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What a week for flash storage fans. IBM snapped up flash memory maker Texas Memory Systems; Skyera emerged from stealth mode with a jaw-dropping $3 per GB all-flash array and Pure Storage, another flash storage startup, recently landed $40 million in funding. All this news comes in advance of the Flash Memory Summit in Santa Clara, CA next week. So what’s behind the flash splash?
Until recently flash storage was a niche market. It was targeted primarily at applications where consistency and low latency are a requirement, such as databases, virtual desktops, gaming sites and financial trading systems. But with falling prices and improved reliability it’s starting to make inroads into the enterprise, and that’s where the big bucks are in storage. According to Gartner, the flash market in enterprise storage is expected to be worth $4 billion by 2015.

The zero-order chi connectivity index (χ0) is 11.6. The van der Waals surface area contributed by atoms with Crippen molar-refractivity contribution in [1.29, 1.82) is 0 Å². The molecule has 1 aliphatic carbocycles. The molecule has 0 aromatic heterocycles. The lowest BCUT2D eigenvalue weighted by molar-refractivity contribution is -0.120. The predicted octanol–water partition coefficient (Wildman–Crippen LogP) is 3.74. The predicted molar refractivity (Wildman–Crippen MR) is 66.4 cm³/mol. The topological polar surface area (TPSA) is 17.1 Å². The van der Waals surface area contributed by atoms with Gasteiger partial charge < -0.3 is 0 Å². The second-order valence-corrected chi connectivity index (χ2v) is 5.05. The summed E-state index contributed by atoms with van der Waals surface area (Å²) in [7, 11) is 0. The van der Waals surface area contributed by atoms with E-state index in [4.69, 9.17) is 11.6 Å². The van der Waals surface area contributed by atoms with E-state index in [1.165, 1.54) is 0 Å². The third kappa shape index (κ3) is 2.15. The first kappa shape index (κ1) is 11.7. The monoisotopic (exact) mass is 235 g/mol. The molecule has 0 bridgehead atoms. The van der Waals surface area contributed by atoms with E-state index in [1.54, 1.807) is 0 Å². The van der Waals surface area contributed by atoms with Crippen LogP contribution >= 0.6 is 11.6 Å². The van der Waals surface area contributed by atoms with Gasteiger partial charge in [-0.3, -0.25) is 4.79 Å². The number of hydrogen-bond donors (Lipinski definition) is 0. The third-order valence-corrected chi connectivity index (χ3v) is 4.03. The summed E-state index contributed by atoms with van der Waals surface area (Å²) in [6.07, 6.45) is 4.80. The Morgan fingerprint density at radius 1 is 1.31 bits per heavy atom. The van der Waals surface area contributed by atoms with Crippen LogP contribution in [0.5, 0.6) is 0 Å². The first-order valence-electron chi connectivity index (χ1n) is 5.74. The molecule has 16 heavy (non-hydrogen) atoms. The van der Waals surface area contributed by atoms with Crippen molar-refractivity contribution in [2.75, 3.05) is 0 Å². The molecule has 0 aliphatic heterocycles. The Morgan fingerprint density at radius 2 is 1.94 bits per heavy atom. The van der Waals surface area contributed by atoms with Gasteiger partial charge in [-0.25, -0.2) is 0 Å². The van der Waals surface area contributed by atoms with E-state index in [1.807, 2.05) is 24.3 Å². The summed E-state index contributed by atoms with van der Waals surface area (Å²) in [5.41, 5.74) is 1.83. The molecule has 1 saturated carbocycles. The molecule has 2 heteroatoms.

But before you relegate tried and true hard disk drives to the technology graveyard, consider the quirks of solid-state drives (SSDs). For one, flash memory has a finite write lifetime, so SSDs eventually wear out. Typically, SLC flash lasts for approximately 100,000 write cycles; MLC flash is an order of magnitude worse at around 10,000 cycles for individual data cells. Beyond those points, storing and retrieving data becomes unreliable. Flash manufacturers use a number of techniques to extend life, including error correction codes, wear leveling, bad block re- mapping and over provisioning. But none of these workarounds prolongs the life of SSDs to the reliability of their spinning disk counterparts. So it’s important to understand the wear and tear issues with flash storage before deploying it.
For a heads-up on how others are using SSDs, the enterprise applications track at the Flash Storage Summit has some interesting speakers discussing the use of flash drives in the healthcare and media sectors. My two cents: flash storage will become another storage tier in the enterprise for apps that need blazingly fast response times, but for everything else, the price of disk continues to drop way faster than flash storage is dropping and will not replace primary disk storage any time soon.